The Creek are part of a different linguistic group and cultural heritage from
the Cherokee who are in the same linguistic group as the Iroquois. The Creek
were traditional enemies of the Cherokee due to competition for some of the
same land.
(For an interesting history lesson on this---go to the library and look up the
Battle of Horseshoe Bend or read up about the Red Sticks)
To avoid the possibility of FLAMES---Let me state that I am Cherokee, Irish,
English, Ojibway and Mohawk in descent and proud of all of them.

Aimfl

unread,
Feb 21, 1998, 3:00:00 AM2/21/98
to

>Apple10 wrote:

>the Cherokee who are in the same linguistic group as the Iroquois.

Try getting a Tsalagi and a Kahnawake Haudenosaunee to agree on this and
understand even a small protion of each others language. Just cause a grave
robber with a degree (anthropologist) wrote it in a book doesn't make it so.


Sheridan Murphy
ALL MUST RESIST SO THAT NONE ARE LEFT BEHIND

Conway Caine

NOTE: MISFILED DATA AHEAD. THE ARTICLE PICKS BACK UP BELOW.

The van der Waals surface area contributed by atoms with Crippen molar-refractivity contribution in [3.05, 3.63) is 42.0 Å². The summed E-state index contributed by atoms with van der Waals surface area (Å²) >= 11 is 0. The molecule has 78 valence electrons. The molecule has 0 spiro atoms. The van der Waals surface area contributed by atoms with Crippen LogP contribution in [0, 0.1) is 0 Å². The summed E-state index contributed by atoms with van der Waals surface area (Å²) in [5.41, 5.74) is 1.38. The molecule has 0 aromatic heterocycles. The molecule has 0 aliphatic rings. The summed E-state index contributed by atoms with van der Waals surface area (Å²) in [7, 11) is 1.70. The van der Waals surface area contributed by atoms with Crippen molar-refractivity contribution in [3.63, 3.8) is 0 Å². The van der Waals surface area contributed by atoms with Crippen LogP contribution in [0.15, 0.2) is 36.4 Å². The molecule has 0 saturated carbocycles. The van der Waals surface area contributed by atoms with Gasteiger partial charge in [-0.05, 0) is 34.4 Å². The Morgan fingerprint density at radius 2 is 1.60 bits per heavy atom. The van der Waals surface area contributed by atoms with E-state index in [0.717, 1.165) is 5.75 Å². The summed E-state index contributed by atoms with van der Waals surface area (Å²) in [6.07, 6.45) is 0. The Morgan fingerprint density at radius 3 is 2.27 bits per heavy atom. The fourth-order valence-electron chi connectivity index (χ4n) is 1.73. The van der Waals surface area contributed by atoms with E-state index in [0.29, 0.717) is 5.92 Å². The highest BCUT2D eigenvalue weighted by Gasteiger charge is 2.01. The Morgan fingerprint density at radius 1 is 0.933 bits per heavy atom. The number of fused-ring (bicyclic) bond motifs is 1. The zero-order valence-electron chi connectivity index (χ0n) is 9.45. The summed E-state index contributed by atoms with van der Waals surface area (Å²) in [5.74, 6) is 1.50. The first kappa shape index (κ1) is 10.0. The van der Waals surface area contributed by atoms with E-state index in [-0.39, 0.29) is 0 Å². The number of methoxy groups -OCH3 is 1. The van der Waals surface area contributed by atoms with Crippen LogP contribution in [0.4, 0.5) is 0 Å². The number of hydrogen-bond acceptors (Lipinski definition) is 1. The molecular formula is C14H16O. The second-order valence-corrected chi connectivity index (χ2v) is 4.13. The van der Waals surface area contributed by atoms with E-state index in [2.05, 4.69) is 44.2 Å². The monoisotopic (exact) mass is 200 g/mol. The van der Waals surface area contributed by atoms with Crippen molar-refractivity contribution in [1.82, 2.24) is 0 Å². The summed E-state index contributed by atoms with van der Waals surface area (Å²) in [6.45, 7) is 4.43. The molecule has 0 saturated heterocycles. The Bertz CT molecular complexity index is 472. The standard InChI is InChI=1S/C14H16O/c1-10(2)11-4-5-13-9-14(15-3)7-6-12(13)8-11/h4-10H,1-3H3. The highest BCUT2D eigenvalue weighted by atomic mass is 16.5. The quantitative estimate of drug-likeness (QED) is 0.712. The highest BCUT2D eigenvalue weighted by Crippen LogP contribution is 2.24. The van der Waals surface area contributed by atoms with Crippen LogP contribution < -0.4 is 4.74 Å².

unread,
Feb 21, 1998, 3:00:00 AM2/21/98
to

> >the Cherokee who are in the same linguistic group as the Iroquois.
>
> Try getting a Tsalagi and a Kahnawake Haudenosaunee to agree on this and
> understand even a small protion of each others language. Just cause a grave
> robber with a degree (anthropologist) wrote it in a book doesn't make it so.
>
Time for a little history lesson here. The Cherokee and Iroquois had
raided each other for untold decades with many captives (read "Slaves")
taken by both sides. Eventually, the Clan Mothers of the Confederacy
asked the obvious question "Why do we war against our Kin?" The elders
thought this over and decided to send a peace party to the Cherokee
nation to put an end to the raiding. This was done and a delegation
arrived at Telaqah (in Tennessee) bearing a Peace Belt. They were almost
done in by the young men but were saved when older and wiser heads
intervened. Peace was established and the Peace Belt became a cherished
momento of the Cherokee Nation that went west with the People. It was
destroyed when, I think, the Courthouse in Taleqah, Oklahoma burned
down.

son...@jaguarsystems.com

unread,
Feb 21, 1998, 3:00:00 AM2/21/98
to

In article <19980221130...@ladder03.news.aol.com>,
app...@aol.com (Apple10) wrote:

> >Both me and the lecturer would correct if the Cherokee and Seminole were
> >part of a larger group called the Creek.